Investors turn to risky assets as central banks push the limits of monetary policy

3rd November 2015


BlackRock’s Russ Koesterich looks at how global markets are responding to central bank tactics…

With the possibility of a December hike in US interest rates back on the table, bond yields rose last week (as prices fell), and investors continued to favor stocks, despite already high valuations. The yield on the 10-year Treasury rose from 2.09% to 2.15%, and two-year yields advanced as well. Meanwhile, stocks posted modest gains. The Dow Jones Industrial Average inched up 0.09% to close the week at 17,663, the S&P 500 Index was up 0.19% to 2,079 and the tech-heavy Nasdaq Composite Index advanced 0.44% to 5,053.

Although interest rates are little changed year-to-date and likely to remain range bound, the renewed prospect for higher rates in the US and the opposite trend elsewhere in the world is once again pushing the dollar higher. However, a continued strong dollar would represent a headwind for US inflation, precious metals and US company earnings.

Reacting to the Fed

The Federal Reserve (Fed) issued a statement last week that acknowledged continuing concerns around international developments, but also left the door open to a December rate hike. The US central bank’s decision to pursue that path will hinge on the next several weeks of data. Still, investors were somewhat surprised by the Fed’s tone. The odds of a December hike increased from 35% to 50%, two-year yields rose and the dollar advanced.

To be clear, the recent rebound in the dollar is being driven as much by events in Frankfurt and Stockholm as by the Fed. Most other central banks are racing in the opposite direction of the Fed. The latest example was the Swedish Riksbank, which expanded its bond-purchase program for the fourth time since February. While US two-year yields are paltry at less than 1%, they look tantalizing relative to Europe; two-year yields are negative in France, Germany, the Netherlands and Switzerland.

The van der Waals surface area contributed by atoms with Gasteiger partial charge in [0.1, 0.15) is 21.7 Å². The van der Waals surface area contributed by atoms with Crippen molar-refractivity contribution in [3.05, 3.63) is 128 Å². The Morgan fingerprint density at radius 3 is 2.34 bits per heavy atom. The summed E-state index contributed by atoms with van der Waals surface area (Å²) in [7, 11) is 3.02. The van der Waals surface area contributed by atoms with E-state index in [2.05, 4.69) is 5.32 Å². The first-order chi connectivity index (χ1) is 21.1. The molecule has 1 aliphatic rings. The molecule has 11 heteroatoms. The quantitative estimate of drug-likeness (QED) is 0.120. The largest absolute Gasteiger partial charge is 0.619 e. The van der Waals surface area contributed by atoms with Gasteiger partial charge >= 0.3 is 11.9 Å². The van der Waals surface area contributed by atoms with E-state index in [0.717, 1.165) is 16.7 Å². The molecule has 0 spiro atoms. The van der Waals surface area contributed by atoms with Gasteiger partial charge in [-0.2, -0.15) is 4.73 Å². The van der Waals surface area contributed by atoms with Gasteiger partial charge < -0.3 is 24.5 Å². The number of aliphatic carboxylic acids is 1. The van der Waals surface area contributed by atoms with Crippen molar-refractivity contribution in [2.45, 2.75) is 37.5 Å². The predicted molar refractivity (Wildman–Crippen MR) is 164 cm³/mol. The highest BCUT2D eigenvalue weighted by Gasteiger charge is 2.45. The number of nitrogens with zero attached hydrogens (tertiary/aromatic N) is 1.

Given the renewed divergence in global interest rates, it should come as no surprise that the dollar is once again rallying, hitting a two-month high last week before surrendering some of its gains on Friday. With the dollar appreciating and inflation expectations remaining moribund, there is considerably less demand for inflation hedges such as gold and silver, with both declining last week.

Driving stocks higher

Instead, investors are going back to stocks and, for now, overlooking the fact that a stronger dollar would put further downward pressure on US earnings. Last week, US equities advanced with investors encouraged by solid numbers from Apple as well as generally better-than-expected earnings from several pharmaceutical companies. Stocks also benefited from the removal of tail risk as Congress voted to extend the US’s borrowing authority through March of 2017 and passed a two-year spending deal, in the process averting both a technical default and government shutdown.

But by far the biggest driver of markets has been multiple expansion. With central banks further testing the limits of monetary policy, investors are once again reacting, as if on cue, by buying risky assets. This process is furthest along in the United States. The trailing price-to-earnings ratio (P/E) on the S&P 500 has risen to 18.5, slightly below the summer peak. Valuations are now up roughly 12% from the August lows, accounting for all of the market’s rebound.

Going into 2016, a stronger dollar and the advent of a tightening cycle, even a gentle one, will impede both earnings growth and further multiple expansion. In contrast, the actions of other central banks are likely to continue to bolster market valuations.

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